Brilliantly Working Within A Budget

Brilliantly Working Within A Budget

One of the great things about running a small business is that it allows you to more closely interact with your clients. At MeloTel, we have developed numerous business relationships with clients that we happily refer to as “friends”. And yes, sometimes, we like to help our friends out by giving them a bit of a break, if possible.

The more you know about someone, the more you develop a personal concern for his or her well-being. There is nothing wrong with that, of course, but because you are working with people you like, don’t forget that they still owe you money! It’s fine to offer those who are close to you discounts, but there’s a way to do it that will still allow your business to thrive.

After all, you don’t want your business to suffer just because you are working with friends who are on a tight budget! There may be times where you are working within a tight budget yourself and will need a helping hand to get through some difficult patches. On Microsoft.com, freelance writer Jeff Wuorio discusses the ways in which business owners can make budgets work.

The key, says Wuorio, is to remember that being on a budget is not a bad thing. In fact, it’s a good business strategy to set guidelines for yourself that include smart saving habits. There are some problems that arise when working within a tight budget, however. Wuorio offers some suggestions that may help.

Accept the learning curve. Wuorio writes that it’s important to understand that the practice of properly allocating your money towards appropriate expenses will take some trial and error. Learn to adjust your budget, over time, as you go through your list of requirements that will help drive your business. The more you do this, the better you will get at it.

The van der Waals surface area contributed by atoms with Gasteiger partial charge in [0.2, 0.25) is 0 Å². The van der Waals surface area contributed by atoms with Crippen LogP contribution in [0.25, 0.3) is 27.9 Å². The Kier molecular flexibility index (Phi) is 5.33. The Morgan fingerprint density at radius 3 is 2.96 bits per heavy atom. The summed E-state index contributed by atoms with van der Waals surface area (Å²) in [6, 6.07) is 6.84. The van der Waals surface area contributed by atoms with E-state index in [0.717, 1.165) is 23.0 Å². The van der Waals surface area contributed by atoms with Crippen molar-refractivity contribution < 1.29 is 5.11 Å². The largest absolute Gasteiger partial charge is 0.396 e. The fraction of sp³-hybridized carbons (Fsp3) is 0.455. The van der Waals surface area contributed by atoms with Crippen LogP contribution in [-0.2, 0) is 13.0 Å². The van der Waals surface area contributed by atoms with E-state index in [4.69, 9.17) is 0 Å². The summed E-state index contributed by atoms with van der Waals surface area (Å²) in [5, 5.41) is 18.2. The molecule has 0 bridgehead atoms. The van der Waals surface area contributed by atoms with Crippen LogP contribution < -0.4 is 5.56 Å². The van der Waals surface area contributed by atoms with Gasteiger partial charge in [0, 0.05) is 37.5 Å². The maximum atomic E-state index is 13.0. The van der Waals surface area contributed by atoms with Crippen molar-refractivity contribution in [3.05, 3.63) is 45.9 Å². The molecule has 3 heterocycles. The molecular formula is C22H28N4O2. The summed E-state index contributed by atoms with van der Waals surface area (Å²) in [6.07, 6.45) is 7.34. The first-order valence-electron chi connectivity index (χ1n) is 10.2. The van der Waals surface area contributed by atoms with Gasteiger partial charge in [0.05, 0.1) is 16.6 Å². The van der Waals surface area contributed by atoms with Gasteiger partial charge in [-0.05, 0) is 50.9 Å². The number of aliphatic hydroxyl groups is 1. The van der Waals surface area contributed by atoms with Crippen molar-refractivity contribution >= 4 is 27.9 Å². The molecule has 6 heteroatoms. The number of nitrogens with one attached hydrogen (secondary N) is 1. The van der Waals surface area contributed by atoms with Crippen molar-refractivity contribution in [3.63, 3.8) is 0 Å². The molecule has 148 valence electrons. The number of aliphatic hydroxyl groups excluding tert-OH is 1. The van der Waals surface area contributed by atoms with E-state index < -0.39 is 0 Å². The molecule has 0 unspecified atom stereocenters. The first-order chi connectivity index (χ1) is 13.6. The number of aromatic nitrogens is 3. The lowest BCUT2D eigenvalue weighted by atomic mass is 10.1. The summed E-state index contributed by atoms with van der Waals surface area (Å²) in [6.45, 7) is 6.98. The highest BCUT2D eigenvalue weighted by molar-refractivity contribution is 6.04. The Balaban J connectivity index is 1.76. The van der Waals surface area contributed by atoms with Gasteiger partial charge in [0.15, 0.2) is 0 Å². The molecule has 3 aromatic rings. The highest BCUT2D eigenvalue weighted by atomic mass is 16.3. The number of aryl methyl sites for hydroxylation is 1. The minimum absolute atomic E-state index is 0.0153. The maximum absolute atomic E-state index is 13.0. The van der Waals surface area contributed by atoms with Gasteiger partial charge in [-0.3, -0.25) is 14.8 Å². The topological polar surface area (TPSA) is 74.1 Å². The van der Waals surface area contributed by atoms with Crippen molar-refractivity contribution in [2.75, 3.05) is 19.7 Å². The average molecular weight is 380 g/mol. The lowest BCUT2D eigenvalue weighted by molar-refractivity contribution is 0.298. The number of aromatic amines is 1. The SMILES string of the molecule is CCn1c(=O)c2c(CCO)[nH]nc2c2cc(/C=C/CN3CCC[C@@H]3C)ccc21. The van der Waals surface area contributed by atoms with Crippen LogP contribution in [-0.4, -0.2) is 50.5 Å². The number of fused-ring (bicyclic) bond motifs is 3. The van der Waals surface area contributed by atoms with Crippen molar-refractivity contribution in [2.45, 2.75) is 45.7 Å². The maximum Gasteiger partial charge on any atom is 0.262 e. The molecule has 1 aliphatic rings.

Be prepared to miss your budget estimates and act accordingly. According to Wuorio, “This was rule No. 1 in setting up a budget: knowing that your budget projections are a best guess and nothing more.” As part of your learning curve, you will sometimes need to reallocate funds to certain areas of your budget so that you are able to make up for potential losses in particular areas.

Work flexibly. Sometimes your revenue won’t match what it is you expected to make. In some cases, you will need to trim back your expenses. In other cases, you may need to invest in better advertising methods. This works best, however, when you actually are making more than you expected!

Watch your cash flow. Writes Wuorio, “If you want to stick to a budget, make sure that your inflow more than compensates for your outflow. Monitor your income closely to make certain that you’ll have adequate funds to pay your bills, particularly if your business is prone to long lapses between paychecks.” Check out our next blog for the completion of this list of tips!